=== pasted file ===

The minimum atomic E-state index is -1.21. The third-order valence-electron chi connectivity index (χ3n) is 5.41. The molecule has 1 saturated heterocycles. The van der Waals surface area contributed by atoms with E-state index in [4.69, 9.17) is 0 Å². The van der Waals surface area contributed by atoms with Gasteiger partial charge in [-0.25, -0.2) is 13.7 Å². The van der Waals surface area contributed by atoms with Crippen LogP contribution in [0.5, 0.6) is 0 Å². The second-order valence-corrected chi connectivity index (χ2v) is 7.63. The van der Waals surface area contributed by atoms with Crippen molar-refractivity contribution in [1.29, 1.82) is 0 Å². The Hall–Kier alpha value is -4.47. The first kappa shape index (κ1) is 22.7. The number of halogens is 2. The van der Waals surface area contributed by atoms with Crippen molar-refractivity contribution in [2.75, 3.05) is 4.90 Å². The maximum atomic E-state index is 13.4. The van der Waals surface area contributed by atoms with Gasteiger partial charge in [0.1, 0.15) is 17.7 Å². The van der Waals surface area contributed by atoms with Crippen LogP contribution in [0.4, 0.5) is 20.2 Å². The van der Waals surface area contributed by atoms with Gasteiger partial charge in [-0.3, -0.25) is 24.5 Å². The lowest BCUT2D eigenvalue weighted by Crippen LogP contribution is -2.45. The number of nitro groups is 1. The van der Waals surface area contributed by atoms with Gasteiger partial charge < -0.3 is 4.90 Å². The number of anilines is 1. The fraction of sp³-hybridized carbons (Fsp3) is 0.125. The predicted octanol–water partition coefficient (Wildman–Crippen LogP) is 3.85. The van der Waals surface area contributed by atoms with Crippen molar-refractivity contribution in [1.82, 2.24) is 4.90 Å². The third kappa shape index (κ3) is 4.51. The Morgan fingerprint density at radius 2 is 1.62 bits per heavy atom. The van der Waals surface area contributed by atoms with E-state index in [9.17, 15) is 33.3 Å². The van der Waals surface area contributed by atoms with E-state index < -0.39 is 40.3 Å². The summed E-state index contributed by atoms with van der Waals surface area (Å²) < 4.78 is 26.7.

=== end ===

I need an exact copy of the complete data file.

The minimum atomic E-state index is -1.21. The third-order valence-electron chi connectivity index (χ3n) is 5.41. The molecule has 1 saturated heterocycles. The van der Waals surface area contributed by atoms with E-state index in [4.69, 9.17) is 0 Å². The van der Waals surface area contributed by atoms with Gasteiger partial charge in [-0.25, -0.2) is 13.7 Å². The van der Waals surface area contributed by atoms with Crippen LogP contribution in [0.5, 0.6) is 0 Å². The second-order valence-corrected chi connectivity index (χ2v) is 7.63. The van der Waals surface area contributed by atoms with Crippen molar-refractivity contribution in [1.29, 1.82) is 0 Å². The Hall–Kier alpha value is -4.47. The first kappa shape index (κ1) is 22.7. The number of halogens is 2. The van der Waals surface area contributed by atoms with Crippen molar-refractivity contribution in [2.75, 3.05) is 4.90 Å². The maximum atomic E-state index is 13.4. The van der Waals surface area contributed by atoms with Gasteiger partial charge in [0.1, 0.15) is 17.7 Å². The van der Waals surface area contributed by atoms with Crippen LogP contribution in [0.4, 0.5) is 20.2 Å². The van der Waals surface area contributed by atoms with Gasteiger partial charge in [-0.3, -0.25) is 24.5 Å². The lowest BCUT2D eigenvalue weighted by Crippen LogP contribution is -2.45. The number of nitro groups is 1. The van der Waals surface area contributed by atoms with Gasteiger partial charge < -0.3 is 4.90 Å². The number of anilines is 1. The fraction of sp³-hybridized carbons (Fsp3) is 0.125. The predicted octanol–water partition coefficient (Wildman–Crippen LogP) is 3.85. The van der Waals surface area contributed by atoms with Crippen molar-refractivity contribution in [1.82, 2.24) is 4.90 Å². The third kappa shape index (κ3) is 4.51. The Morgan fingerprint density at radius 2 is 1.62 bits per heavy atom. The van der Waals surface area contributed by atoms with E-state index in [9.17, 15) is 33.3 Å². The van der Waals surface area contributed by atoms with E-state index < -0.39 is 40.3 Å². The summed E-state index contributed by atoms with van der Waals surface area (Å²) < 4.78 is 26.7.